A recent IMCA Safety Flash focuses on an incident in which a diver reported to the Dive Supervisor a drop in breathing gas pressure, to provide lessons learned.
During a routine dive at a depth of 18m (60’), the diver reported to the Dive Supervisor a drop in breathing gas pressure. The diver switched to bailout gas which did not solve the problem. The diver opened the free flow which increased gas pressure to a suitable level. The diver left the sea bottom and returned safely to the vessel deck. Upon removal of the diving helmet (a Kirby Morgan 37) a foreign body was found in the demand valve chamber section of the helmet regulator.
What went right?
The diver remained composed and took the correct emergency actions.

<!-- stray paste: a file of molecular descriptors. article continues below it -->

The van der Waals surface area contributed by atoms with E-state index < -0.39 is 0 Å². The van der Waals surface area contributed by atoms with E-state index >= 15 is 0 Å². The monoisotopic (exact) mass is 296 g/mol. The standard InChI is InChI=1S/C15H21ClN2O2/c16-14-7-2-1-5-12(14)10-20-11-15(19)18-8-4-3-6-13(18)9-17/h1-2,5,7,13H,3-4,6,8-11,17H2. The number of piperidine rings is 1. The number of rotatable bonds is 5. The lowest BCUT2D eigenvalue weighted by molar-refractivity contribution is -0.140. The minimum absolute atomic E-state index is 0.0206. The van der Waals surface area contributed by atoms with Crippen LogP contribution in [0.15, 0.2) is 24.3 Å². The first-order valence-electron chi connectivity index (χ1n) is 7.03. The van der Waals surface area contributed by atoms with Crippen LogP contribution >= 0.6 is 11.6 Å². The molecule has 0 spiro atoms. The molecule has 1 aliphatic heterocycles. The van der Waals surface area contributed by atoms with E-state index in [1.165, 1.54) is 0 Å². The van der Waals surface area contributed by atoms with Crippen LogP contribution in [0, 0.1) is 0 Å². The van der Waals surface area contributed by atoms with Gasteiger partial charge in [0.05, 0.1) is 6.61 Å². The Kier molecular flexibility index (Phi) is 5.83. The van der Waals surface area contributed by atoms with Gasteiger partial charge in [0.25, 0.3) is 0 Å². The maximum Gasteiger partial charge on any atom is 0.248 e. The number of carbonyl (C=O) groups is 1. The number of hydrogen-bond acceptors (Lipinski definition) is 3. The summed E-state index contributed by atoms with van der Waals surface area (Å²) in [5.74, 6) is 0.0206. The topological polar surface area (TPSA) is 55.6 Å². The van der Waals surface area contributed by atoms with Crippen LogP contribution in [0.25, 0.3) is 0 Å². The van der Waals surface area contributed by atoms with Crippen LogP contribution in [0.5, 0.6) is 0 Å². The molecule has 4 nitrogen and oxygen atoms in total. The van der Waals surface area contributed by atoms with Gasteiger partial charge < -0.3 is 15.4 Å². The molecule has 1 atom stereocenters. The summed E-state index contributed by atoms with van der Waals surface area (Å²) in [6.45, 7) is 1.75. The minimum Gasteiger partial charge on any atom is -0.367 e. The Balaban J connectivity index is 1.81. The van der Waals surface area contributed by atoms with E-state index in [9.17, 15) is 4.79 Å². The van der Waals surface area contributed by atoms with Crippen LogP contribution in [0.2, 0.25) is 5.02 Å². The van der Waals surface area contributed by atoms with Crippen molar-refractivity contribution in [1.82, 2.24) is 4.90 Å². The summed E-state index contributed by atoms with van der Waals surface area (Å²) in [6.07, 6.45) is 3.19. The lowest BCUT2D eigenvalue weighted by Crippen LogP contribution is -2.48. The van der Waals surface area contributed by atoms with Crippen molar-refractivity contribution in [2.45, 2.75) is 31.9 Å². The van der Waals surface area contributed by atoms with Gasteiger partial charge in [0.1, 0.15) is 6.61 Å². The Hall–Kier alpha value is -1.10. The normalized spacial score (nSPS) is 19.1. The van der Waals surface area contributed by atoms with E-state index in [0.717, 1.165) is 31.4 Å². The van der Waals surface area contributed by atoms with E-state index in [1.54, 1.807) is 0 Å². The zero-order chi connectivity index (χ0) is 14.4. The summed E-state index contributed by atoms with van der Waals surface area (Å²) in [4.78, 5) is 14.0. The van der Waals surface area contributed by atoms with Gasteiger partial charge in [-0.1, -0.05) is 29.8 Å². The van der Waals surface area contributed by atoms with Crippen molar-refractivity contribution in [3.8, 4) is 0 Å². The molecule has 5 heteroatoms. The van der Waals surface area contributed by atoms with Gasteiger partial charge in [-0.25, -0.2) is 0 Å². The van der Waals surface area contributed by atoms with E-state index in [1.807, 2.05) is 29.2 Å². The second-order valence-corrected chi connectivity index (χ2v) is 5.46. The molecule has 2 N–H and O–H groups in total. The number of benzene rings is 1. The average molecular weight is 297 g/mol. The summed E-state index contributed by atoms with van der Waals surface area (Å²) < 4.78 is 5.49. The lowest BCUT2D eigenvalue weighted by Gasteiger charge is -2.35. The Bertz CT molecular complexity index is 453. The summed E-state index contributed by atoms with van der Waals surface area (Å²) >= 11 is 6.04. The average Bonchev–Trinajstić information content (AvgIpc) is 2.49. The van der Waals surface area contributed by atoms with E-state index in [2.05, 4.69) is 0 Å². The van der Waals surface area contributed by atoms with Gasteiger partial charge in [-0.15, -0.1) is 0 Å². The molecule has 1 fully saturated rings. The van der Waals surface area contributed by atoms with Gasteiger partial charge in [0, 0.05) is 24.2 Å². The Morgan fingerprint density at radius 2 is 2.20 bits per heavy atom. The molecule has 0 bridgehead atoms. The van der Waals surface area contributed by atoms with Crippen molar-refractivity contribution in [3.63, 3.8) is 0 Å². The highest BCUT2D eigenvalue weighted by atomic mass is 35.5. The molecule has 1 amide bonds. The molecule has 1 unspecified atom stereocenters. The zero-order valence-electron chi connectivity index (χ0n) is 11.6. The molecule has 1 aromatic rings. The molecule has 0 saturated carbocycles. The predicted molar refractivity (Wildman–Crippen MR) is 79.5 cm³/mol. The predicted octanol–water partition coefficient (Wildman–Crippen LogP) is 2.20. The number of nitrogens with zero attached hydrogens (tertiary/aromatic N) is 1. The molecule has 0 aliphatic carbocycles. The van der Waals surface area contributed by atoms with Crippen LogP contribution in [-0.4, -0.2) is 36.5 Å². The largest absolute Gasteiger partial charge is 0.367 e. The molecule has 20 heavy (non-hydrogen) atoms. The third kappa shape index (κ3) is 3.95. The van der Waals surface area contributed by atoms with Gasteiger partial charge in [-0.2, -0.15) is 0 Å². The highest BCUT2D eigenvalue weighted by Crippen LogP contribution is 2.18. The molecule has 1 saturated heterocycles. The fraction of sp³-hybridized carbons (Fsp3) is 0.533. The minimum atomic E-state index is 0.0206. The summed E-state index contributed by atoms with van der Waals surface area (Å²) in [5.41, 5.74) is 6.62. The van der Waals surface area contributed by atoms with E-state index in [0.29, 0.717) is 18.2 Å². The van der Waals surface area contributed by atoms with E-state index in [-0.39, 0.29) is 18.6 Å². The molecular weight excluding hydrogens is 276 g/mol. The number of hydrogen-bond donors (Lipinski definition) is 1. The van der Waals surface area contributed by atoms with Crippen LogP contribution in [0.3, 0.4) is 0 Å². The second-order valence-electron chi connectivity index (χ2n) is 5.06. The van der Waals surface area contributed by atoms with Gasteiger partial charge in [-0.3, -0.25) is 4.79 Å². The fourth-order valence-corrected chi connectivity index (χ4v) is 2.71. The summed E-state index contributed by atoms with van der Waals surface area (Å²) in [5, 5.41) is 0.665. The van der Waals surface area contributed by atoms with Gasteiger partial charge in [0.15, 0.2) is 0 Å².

What went wrong?
- A foreign body found its way undetected into the helmet during pre/post-dive cleaning. It is thought that the likely cause was the foreign body – a small shard of plastic – entered the regulator body and restricted the action of the lever arm.
- The bowl or utensil used for cleaning helmet parts was an old and broken plastic pot.
- The foreign body was identified as being part of the old and broken plastic pot used as a cleaning utensil.
What was the cause
Inappropriate or sub-standard cleaning technique for such an item as literally vital as a diver’s helmet.
Lessons and actions
- Consider how something so minor could have such an impact on a diver’s gas supply.
- Reiterate the importance of pre-dive checks and of the need for absolute cleanliness in divers’ life-saving equipment.
- Their member introduced spray bottles to eliminate the chance of particles entering the helmet during cleaning.
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